In the UK, public service broadcasting (that is to say the BBC) is part-funded by everyone who has a TV (with a very few exceptions) buying a TV licence. When I was growing up some people had old Black and White TVs and they paid much less for their license than people who owned colour TVs. Black and White was definitely thought of as a second-rate option although with a bit of practice, fans of sport could manage to work out which shade of grey their team was wearing on their jerseys.
It’s now mid-winter in Abisko and in a few weeks we’ll get to the “shortest day”. In reality, it’s already been a few weeks since the sun rose over the mountains, but for a short time each day, we see the pale pink hues on the mountains as the weak sun clips the peaks on their Southern side. Looking in other directions at that time, the sky takes on a soft, cold, pale blue complexion. The pink and the blue don’t really remind me of anything else that I’ve ever seen. They are beautiful pastel shades, so beautiful that I imagine a paint company marketing them with glamorous, irrelevant names – the pink perhaps being christened “Candy Cordial” while the blue would allow your walls to be painted with the latest “Crystal Breath” shade for only $30 per can.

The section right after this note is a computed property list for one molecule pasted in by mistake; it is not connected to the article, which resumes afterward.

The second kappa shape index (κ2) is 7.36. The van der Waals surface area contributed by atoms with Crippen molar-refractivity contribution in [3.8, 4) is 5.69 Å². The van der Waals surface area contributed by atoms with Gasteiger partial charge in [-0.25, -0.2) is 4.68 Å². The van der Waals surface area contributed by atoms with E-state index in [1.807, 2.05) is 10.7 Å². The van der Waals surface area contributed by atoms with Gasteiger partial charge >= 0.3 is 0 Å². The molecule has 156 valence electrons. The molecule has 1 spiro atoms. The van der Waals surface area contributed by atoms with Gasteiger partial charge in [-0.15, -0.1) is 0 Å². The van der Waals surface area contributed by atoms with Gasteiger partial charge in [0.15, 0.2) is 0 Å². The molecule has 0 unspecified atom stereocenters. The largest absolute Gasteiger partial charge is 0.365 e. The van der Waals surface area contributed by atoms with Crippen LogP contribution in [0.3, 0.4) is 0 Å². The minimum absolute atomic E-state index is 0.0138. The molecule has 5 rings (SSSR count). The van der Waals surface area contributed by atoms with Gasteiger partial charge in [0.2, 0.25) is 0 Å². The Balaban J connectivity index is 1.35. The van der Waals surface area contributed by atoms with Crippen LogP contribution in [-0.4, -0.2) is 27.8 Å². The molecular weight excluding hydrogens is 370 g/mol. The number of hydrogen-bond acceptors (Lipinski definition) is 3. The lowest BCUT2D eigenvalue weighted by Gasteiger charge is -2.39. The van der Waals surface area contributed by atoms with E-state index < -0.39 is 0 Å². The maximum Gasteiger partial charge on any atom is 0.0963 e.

During the rest of each “day” the world is black and white or shades thereof. Being Sweden, this doesn’t mean that, like the UK TV license, things in the local shop are suddenly cheaper, just that the world looks completely different. Trees are black, the tracks on roads are black, the moon, house roofs and most flat surfaces become white – very white. Everything else takes on a shade of grey, resulting in a stark but very beautiful scene indeed, much like one of those old Ansell Adams prints. The biggest exception to this of course, is when the northern lights appear. In complete contrast to the monochrome world, during an auroral display, the sky develops green and (sometimes) purple streaks and the snow strongly reflects the green, sometimes to the point where you can read the dials on a camera without having to use a torch.
This is the way it’s going to be now for a couple of months, until the sun comes back and brings with it the colours that change the beautiful scenery once again and at that point I will have to start thinking up some new, unlikely names for the paint company’s new shades!